Curious as to why you would need a couple replacement key caps?
The key caps are very specific since the legends are printed on them. If you need a replacement keycap you would need that specific keycap.
EVGA_James, this is a long answer not for any kind of 'bashing' or such, but to provide what I hope are clear and complete answers to your input and why this is so important to me.
Some keycaps (NOT the switches) on my keyboard were "bad" right out of the box. More of them started failing soon after. I was hoping they could simply MAIL me the specific keycaps I needed to replace the bad keycaps. It is a manufacturing mechanical tolerance problem.
If EVGA were to set it up properly, mailing is MUCH CHEAPER and generally faster for everyone. We can MAIL a handful of keycaps for about $1 and delivery is fast and don't have to coordinate delivery with UPS/other (which is ALWAYS a problem for me). In comparison, shipping or mailing the entire keyboard I think costs something like $15-$20.
More imporantly, they couldn't simply mail a few keycaps. They told me I MUST re-package the keyboard and accessories as originally shipped
, and send in MY entire heavy perfectly good and NEW keyboard (with exception of the few defective keycaps which are super-easy and DESIGNED to be replaced) and they would THEN SEND ME some USED recertified keyboard in its place
. I've had more than enough horrible experiences with such RMAs that swap your new for their old.
I would suggest getting a complete set of 3rd part keycaps online and just remove the stock ones and put them a side incase you need to RMA.
Well, in this case, then why can't EVGA play the part of this "3rd party" you suggest? If some other company can provide a spare set, then shouldn't EVGA be able to do the same thing? I should be able to...as you suggest...get an entire "set" of Z20 keycaps and put those aside until needed.
That is symantically equivalent to your suggestion, except in this case the actual 2nd party (EVGA) is the same as your 3rd party (which is now also EVGA).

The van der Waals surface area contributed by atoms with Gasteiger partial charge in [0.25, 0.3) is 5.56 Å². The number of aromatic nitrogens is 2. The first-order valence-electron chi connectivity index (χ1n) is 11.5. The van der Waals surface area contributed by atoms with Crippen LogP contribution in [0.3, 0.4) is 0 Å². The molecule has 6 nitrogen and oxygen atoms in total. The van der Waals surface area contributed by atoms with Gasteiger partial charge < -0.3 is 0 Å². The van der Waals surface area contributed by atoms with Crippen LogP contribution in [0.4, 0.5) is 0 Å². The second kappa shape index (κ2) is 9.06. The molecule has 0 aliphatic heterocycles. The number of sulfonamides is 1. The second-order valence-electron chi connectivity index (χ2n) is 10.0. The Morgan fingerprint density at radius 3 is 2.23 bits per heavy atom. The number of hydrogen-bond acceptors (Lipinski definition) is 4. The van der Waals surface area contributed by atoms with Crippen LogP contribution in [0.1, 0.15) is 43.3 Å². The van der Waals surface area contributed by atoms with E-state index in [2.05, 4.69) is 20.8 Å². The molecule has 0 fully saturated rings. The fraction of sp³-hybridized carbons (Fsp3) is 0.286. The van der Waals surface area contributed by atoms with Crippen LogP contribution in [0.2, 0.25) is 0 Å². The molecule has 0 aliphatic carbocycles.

I also suggest ALL keyboard companies should provide a simple process for the customers to order extra/replacement keycaps as needed. It would be superior service. I have needed extra keycaps for multiple keyboards as they wore out.
However, with respect to if I obtained actual non-EVGA "3rd party" keycaps...
I am visually impaired and the EVGA Z20 is the best combination of keycaps/fonts/brightness I've ever seen on backlit keyboards.
There simply is no set of "3rd Party" keyboard keycaps that compares favorably and any such set is therefore unacceptable.
(also...these linear optical switches still appear to be a bit atypical switches so any available 3rd party keycaps out there may not yet even be compatible. The mechanical tolerances are very tight.)
But really the keycaps themselves aren't going to break unless you hulk smash them.
It does not take a literally "mangled or broken" keycap to require a replacement. I have used a very large number of keyboards where the keycap character overlays were worn through to the point the characters/icons were no longer readable...and it wasn't just backlit keyboards nor just 1 or 2 keycaps on a given keyboard. It can take less than a year to render some keys unreadable...never mind the aesthetics. And, I've even dropped a tool on one keyboard and badly banged up a few keycaps...so "hulk smash" can still apply to some degree. I even dropped MEK (a plastic solvent) on a keyboard so some keycap characters were literally melted.
And, like my first Z20 opti-linear keyboard, I have had poor quality keyboards where the keycaps caused really severe keyswitch sticking and needed to be fixed or replaced.
Depends on the design and quality of the keycaps.